It's a jungle out there! Danielle Pender's guide to avoid the toxicity of the creative industry is a must read
Design is a problem solver, not just creating beautiful works of graphic art. Design is not a beauty pageant and unpaid creative pitches that are intended to “give clients an understanding of the creative capacity” of an agency or a freelancer are not an inevitable or necessary part of the design process, they are a counter-productive, resource-hungry and costly product of a bygone era.
As good design takes time, understanding and plenty of communication and feedback, the creative professionals struggle to cope with the demands of a toxic business culture that leads to burnout or worse because some clients just DON’T GET IT.
Last year 47.4 million Americans resigned from their jobs last year—with another 52% eyeballing the exit reports Fast Company and “toxic culture is the top predictor of voluntary turnover. In fact, when compared with salary, toxic cultures are 10.4 times more likely to push an employee out the door, according to the MIT Sloan Management Review.”
Brilliantly illustrated and authored by Danielle Pender aka the founder & editor of Riposte Magazine, “Client Red Flags: how to spot the warning signs of a toxic creative relationship” is a brilliant must-read guide to those warning signs one should be cautious of published on It’s Nice That. From unpaid pitches to ghosting and money, the author of Watching Women and Girls shares a walkthrough to avoid burnout and more.
“Money is a fraught area where red flags appear more often than an 18-hole golf course at Mar A Lago” writes Pender. “Across each stage, from negotiating fees and budgets to the money finally hitting your account, the terrain is rocky. Some of the big hitter money red flags include the now iconic, ‘There’s no budget for this, but a lot of people will see it’ – a 2022 revamp on the very tired, ‘you’ll get lots of exposure.’ Or there’s the other stone-cold classic, ‘the budget has been cut, but the ambition for the project remains the same.’ The message is different, but the meaning is the same; you’re about to get financially shafted. A round-up of the other financial red flags includes: payment terms that are anything longer than 30 days. RED FLAG. Clients who don’t pay 50 per cent of production ahead of a job. RED FLAG. Trying to save on budget by not hiring a full team such as a stylist, set designer, or hand model because Mary in accounts has ‘lovely hands’. RED FLAG.”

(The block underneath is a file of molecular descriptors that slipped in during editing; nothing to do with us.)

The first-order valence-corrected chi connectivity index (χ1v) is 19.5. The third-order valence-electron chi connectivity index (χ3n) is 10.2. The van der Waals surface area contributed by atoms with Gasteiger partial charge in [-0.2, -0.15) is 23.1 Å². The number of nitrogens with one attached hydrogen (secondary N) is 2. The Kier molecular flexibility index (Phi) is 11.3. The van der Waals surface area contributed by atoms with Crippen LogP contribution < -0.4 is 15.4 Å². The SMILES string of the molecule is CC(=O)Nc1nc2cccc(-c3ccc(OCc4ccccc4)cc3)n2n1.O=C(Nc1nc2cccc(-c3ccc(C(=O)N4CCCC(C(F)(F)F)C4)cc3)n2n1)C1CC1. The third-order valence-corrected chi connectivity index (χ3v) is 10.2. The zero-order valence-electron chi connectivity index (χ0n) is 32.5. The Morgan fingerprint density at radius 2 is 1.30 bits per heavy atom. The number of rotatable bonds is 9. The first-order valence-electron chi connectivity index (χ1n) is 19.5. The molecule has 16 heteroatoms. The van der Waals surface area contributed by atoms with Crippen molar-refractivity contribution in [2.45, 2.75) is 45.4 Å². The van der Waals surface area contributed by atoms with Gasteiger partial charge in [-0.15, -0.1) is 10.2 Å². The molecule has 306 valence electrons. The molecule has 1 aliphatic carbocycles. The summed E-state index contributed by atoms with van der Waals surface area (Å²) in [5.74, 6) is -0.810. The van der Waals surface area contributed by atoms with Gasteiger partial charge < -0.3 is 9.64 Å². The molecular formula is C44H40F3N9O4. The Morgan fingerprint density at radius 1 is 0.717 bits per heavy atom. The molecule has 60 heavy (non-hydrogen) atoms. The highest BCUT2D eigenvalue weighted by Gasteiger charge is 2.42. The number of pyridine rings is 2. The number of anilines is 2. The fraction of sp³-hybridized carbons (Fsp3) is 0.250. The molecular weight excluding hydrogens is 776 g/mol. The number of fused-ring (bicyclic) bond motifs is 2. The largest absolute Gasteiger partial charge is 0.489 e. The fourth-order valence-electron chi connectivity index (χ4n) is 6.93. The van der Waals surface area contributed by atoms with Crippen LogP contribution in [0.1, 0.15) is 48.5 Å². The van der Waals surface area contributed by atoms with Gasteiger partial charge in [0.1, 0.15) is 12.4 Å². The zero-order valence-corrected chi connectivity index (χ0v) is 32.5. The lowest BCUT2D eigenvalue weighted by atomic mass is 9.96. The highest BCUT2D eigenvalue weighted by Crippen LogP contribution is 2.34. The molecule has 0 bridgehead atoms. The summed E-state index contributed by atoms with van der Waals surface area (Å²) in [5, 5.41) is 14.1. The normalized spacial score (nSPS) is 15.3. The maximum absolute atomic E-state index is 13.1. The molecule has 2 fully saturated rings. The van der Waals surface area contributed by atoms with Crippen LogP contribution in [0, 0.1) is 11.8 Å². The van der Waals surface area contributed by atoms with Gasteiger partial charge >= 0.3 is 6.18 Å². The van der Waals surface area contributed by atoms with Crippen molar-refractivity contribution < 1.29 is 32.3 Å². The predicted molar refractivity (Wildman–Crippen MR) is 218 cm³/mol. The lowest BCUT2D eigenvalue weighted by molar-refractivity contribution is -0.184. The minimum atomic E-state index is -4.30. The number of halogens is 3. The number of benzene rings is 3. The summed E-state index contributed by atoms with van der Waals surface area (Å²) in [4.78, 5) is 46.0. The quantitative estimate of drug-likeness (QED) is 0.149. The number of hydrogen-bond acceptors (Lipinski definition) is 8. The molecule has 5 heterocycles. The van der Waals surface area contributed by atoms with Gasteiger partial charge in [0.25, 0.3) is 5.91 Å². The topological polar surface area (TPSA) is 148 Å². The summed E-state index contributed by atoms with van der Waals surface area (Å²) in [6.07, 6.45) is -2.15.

“Another more low-key but equally tedious red flag involves filling out an insane amount of paperwork just to be processed on the client’s payment system. This always raises alarms as it means multiple departments are involved, and the chances of your details remaining incomplete on the system are very high. I’d highly recommend following up with all parties and asking for confirmation that you’re fully uploaded onto their payment system as soon as possible.”
“Lastly, anyone who sends out a brief or project outline including deadlines and next steps without mentioning fees or budget immediately raises a red flag in my mind. This usually means they’re going to circle back to the first point in this section – that there’s no budget.”
Pender is a writer, editor, and creative consultant based in London. Alongside the Riposte editorial platform, Pender runs Riposte Studio, where she works with brands such as adidas, Uniqlo, Ace & Tate, Toast, Nike and COS overseeing editorial content, event curation/production, creative direction, and PR on each brand collaboration. Her debut collection of short stories, Watching Women & Girls, is out now published by 4th Estate and she is “always open to freelance opportunities.”
“Clients aren’t the enemy” but… Read the rest of the guide here.